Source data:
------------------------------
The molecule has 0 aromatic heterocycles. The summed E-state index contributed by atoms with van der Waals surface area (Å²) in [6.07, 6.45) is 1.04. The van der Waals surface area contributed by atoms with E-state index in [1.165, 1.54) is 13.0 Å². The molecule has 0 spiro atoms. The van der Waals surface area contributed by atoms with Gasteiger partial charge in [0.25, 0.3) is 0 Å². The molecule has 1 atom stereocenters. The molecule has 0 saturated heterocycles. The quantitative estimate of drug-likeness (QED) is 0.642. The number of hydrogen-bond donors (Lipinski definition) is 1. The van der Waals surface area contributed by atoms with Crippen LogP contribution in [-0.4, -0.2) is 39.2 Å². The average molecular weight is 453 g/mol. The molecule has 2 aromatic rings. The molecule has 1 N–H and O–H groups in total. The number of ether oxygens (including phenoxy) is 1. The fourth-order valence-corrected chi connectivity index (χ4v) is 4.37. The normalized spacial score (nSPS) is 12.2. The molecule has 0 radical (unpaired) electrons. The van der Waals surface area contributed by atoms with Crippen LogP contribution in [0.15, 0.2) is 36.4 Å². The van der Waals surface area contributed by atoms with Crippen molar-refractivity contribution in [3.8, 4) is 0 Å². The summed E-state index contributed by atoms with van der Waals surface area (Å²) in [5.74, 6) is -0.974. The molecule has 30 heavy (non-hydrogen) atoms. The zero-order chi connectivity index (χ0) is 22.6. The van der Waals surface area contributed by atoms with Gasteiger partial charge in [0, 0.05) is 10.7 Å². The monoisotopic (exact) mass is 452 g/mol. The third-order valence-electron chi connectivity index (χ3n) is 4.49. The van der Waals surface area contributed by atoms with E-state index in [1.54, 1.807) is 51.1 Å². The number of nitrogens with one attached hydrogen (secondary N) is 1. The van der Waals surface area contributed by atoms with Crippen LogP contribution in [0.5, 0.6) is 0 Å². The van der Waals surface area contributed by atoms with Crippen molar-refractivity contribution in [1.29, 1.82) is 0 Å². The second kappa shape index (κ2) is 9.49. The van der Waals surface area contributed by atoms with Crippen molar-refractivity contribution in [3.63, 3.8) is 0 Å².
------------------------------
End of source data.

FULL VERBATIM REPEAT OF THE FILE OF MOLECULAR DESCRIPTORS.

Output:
The molecule has 0 aromatic heterocycles. The summed E-state index contributed by atoms with van der Waals surface area (Å²) in [6.07, 6.45) is 1.04. The van der Waals surface area contributed by atoms with E-state index in [1.165, 1.54) is 13.0 Å². The molecule has 0 spiro atoms. The van der Waals surface area contributed by atoms with Gasteiger partial charge in [0.25, 0.3) is 0 Å². The molecule has 1 atom stereocenters. The molecule has 0 saturated heterocycles. The quantitative estimate of drug-likeness (QED) is 0.642. The number of hydrogen-bond donors (Lipinski definition) is 1. The van der Waals surface area contributed by atoms with Crippen LogP contribution in [-0.4, -0.2) is 39.2 Å². The average molecular weight is 453 g/mol. The molecule has 2 aromatic rings. The molecule has 1 N–H and O–H groups in total. The number of ether oxygens (including phenoxy) is 1. The fourth-order valence-corrected chi connectivity index (χ4v) is 4.37. The normalized spacial score (nSPS) is 12.2. The molecule has 0 radical (unpaired) electrons. The van der Waals surface area contributed by atoms with Crippen LogP contribution in [0.15, 0.2) is 36.4 Å². The van der Waals surface area contributed by atoms with Crippen molar-refractivity contribution in [3.8, 4) is 0 Å². The summed E-state index contributed by atoms with van der Waals surface area (Å²) in [5.74, 6) is -0.974. The molecule has 30 heavy (non-hydrogen) atoms. The zero-order chi connectivity index (χ0) is 22.6. The van der Waals surface area contributed by atoms with Gasteiger partial charge in [0, 0.05) is 10.7 Å². The monoisotopic (exact) mass is 452 g/mol. The third-order valence-electron chi connectivity index (χ3n) is 4.49. The van der Waals surface area contributed by atoms with E-state index in [1.54, 1.807) is 51.1 Å². The number of nitrogens with one attached hydrogen (secondary N) is 1. The van der Waals surface area contributed by atoms with Crippen LogP contribution in [0.5, 0.6) is 0 Å². The van der Waals surface area contributed by atoms with Crippen molar-refractivity contribution in [1.29, 1.82) is 0 Å². The second kappa shape index (κ2) is 9.49. The van der Waals surface area contributed by atoms with Crippen molar-refractivity contribution in [3.63, 3.8) is 0 Å².